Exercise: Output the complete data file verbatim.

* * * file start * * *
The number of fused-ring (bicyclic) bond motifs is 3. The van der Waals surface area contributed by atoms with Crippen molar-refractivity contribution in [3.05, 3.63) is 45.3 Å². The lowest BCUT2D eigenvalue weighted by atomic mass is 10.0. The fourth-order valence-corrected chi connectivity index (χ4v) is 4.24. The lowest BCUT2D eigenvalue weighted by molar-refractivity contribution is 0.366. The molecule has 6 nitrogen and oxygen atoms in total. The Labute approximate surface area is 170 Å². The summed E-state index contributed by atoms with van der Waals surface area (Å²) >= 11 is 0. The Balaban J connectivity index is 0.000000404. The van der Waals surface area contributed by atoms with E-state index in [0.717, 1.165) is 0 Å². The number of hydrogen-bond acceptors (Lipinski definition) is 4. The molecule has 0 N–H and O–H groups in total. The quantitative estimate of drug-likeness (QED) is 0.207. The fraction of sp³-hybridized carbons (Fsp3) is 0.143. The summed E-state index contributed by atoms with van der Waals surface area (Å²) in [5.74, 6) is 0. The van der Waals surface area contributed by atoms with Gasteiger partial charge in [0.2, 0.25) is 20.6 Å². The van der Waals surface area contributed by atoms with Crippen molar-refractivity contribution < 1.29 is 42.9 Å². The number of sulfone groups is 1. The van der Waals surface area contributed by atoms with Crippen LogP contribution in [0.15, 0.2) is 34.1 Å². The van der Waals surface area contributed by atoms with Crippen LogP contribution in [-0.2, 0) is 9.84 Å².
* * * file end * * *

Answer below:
The number of fused-ring (bicyclic) bond motifs is 3. The van der Waals surface area contributed by atoms with Crippen molar-refractivity contribution in [3.05, 3.63) is 45.3 Å². The lowest BCUT2D eigenvalue weighted by atomic mass is 10.0. The fourth-order valence-corrected chi connectivity index (χ4v) is 4.24. The lowest BCUT2D eigenvalue weighted by molar-refractivity contribution is 0.366. The molecule has 6 nitrogen and oxygen atoms in total. The Labute approximate surface area is 170 Å². The summed E-state index contributed by atoms with van der Waals surface area (Å²) >= 11 is 0. The Balaban J connectivity index is 0.000000404. The van der Waals surface area contributed by atoms with E-state index in [0.717, 1.165) is 0 Å². The number of hydrogen-bond acceptors (Lipinski definition) is 4. The molecule has 0 N–H and O–H groups in total. The quantitative estimate of drug-likeness (QED) is 0.207. The fraction of sp³-hybridized carbons (Fsp3) is 0.143. The summed E-state index contributed by atoms with van der Waals surface area (Å²) in [5.74, 6) is 0. The van der Waals surface area contributed by atoms with Gasteiger partial charge in [0.2, 0.25) is 20.6 Å². The van der Waals surface area contributed by atoms with Crippen molar-refractivity contribution < 1.29 is 42.9 Å². The number of sulfone groups is 1. The van der Waals surface area contributed by atoms with Crippen LogP contribution in [0.15, 0.2) is 34.1 Å². The van der Waals surface area contributed by atoms with Crippen LogP contribution in [-0.2, 0) is 9.84 Å².